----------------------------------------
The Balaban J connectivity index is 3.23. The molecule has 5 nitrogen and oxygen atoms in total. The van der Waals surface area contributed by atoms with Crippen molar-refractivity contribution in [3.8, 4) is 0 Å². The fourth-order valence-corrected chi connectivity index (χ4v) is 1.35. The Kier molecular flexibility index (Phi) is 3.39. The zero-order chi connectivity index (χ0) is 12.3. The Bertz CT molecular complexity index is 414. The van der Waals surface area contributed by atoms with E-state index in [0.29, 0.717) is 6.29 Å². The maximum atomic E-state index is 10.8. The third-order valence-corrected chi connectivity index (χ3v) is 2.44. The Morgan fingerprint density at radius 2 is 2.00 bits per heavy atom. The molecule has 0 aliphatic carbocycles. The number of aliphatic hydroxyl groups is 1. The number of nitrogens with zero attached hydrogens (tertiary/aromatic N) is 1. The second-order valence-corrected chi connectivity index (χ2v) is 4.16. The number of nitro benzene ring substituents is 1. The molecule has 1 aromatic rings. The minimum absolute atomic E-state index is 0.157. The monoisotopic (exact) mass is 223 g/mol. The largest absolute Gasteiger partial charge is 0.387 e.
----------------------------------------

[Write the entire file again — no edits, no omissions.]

The Balaban J connectivity index is 3.23. The molecule has 5 nitrogen and oxygen atoms in total. The van der Waals surface area contributed by atoms with Crippen molar-refractivity contribution in [3.8, 4) is 0 Å². The fourth-order valence-corrected chi connectivity index (χ4v) is 1.35. The Kier molecular flexibility index (Phi) is 3.39. The zero-order chi connectivity index (χ0) is 12.3. The Bertz CT molecular complexity index is 414. The van der Waals surface area contributed by atoms with E-state index in [0.29, 0.717) is 6.29 Å². The maximum atomic E-state index is 10.8. The third-order valence-corrected chi connectivity index (χ3v) is 2.44. The Morgan fingerprint density at radius 2 is 2.00 bits per heavy atom. The molecule has 0 aliphatic carbocycles. The number of aliphatic hydroxyl groups is 1. The number of nitrogens with zero attached hydrogens (tertiary/aromatic N) is 1. The second-order valence-corrected chi connectivity index (χ2v) is 4.16. The number of nitro benzene ring substituents is 1. The molecule has 1 aromatic rings. The minimum absolute atomic E-state index is 0.157. The monoisotopic (exact) mass is 223 g/mol. The largest absolute Gasteiger partial charge is 0.387 e.